(Editor’s note: This is the 14th in the Next Avenue “When Should You…” series on aging milestones for parents or loved ones. With our partners at the Benjamin Rose Institute on Aging, we address common caregiving concerns.)
If you have recently stepped into the caregiver role because of a significant change in the health of an aging parent, whether you realize it or not you have also become their health care advocate.
The responsibilities that come with being a health care advocate often start off small, but they may escalate over time.
“You are both on a continuum,” says Bert Rahl, a licensed independent social worker and director of mental health services at Benjamin Rose Institute on Aging. “It often goes from the person being able to manage with a little help, to needing more help, to not being able to manage at all on their own.”
Accept the fact that what’s concerning to you may not be what they are concerned about.
— Bert Rahl, licensed social worker
Knowledge Is Power
To be an effective advocate, it’s important to plan for the future with your parent, not for him or her. Conversations should cover your parent’s health care and end-of-life preferences, the names and contact information for all health care providers, primary and secondary insurance providers and related financial information.
They may also cover things like wills, trusts and other legal documents.
“The earlier you have these conversations, the better,” advises Rahl.
Make sure you (and your parent) understand what is covered by your mom’s or dad’s health insurance, Medicare and/or Medicaid. That way, if a discrepancy appears on a bill or statement, you will be more likely to notice it.
You also need to know about, understand and plan care for any chronic medical conditions your parent is dealing with.
Where to Find Answers
You can get that information from your his or her physician. Or you can go to general condition-specific websites, such as those provided by the National Institutes of Health and nonprofits such as the Alzheimer’s Association, the American Cancer Society and the American Diabetes Association. And if possible, you may want to get access to your parent’s electronic health and medical records.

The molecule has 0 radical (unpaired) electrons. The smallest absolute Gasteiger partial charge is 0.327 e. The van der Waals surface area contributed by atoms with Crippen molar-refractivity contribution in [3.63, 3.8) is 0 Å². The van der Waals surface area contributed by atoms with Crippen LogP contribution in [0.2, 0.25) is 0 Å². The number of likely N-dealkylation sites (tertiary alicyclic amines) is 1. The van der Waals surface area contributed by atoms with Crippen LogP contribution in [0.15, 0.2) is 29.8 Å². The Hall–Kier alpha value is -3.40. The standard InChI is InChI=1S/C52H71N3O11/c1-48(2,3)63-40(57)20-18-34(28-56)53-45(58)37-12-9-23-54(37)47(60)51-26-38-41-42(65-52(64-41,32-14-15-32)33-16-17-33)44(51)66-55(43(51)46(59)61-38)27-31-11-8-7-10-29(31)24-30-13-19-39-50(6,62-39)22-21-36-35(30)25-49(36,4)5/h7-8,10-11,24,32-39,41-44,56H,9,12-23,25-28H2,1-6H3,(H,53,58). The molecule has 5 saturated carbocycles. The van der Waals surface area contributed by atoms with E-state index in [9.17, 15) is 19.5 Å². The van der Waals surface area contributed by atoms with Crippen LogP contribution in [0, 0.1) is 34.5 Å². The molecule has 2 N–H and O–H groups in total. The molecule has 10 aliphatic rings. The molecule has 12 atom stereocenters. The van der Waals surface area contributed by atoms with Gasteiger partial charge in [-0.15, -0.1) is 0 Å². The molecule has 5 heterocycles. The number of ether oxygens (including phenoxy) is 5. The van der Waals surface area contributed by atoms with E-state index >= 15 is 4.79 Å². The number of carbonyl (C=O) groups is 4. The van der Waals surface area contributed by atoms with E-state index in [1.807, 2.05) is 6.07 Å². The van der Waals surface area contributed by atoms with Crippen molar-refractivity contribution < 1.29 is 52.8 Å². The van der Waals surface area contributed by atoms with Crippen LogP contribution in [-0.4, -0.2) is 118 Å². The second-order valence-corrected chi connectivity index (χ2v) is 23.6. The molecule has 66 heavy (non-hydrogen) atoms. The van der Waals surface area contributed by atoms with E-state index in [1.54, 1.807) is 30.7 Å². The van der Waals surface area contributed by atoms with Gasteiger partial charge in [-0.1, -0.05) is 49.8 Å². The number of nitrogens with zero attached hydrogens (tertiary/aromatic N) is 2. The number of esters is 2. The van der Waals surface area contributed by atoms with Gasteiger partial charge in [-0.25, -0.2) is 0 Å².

The websites noted above provide general information on symptoms, treatment options, progression, community-based resources and other information. The medical records provide patient-specific information on diagnoses, tests, doctors’ and therapists’ notes, medications that have been prescribed, emergency contact information and other information that will help you advocate for your parent.
Preparing for Medical Appointments
Knowledge arms you to be the advocate you want to be at medical appointments.
Usually, being the adult child of a patient enables you to be in the exam room with your mother or father. To guarantee that, Rahl suggests you have your parent name you as durable power of attorney (POA) for health care. “When you have a POA,” he explains, “you have legal leverage.”
To ensure that every appointment is a success, be as well-prepared as you can. To do that:
- Use your eyes, ears and subtle questioning to find out what your parent’s health concerns are. And, stresses Rahl, “accept the fact that what’s concerning to you may not be what they are concerned about.”
- Make a written list of your parent’s, and your, concerns as those concerns arise. “Not just the day of the appointment,” says Rahl. “Keep a running list.”
- Prioritize the list. “Office visits are short, so focus on two or three things,” advises Rahl. “Discuss other concerns with members of the physician’s team — the nurse, the occupational therapist, the physical therapist and the pharmacist.”
- Bring a notebook and pen to the appointment, for taking notes and jotting down reminders. But don’t bring a tape recorder. “They often put health care providers on the defensive,” says Rahl.
- Periodically, bring all prescription medications, over-the-counter drugs, supplements and herbals your parent is taking with you to an appointment. That way, the physician can make sure all can be safely consumed. “If you can’t do that,” says Rahl, “then make sure you do it with the pharmacist where they get their prescriptions filled.”
- Bring information needed to update insurance, patient information or hospitalization forms and the contact information for any new health care practitioner(s).
And during the appointment, stick to the list.
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This article is reprinted with permission. © 2014 Benjamin Rose Institute in Aging. All Rights Reserved.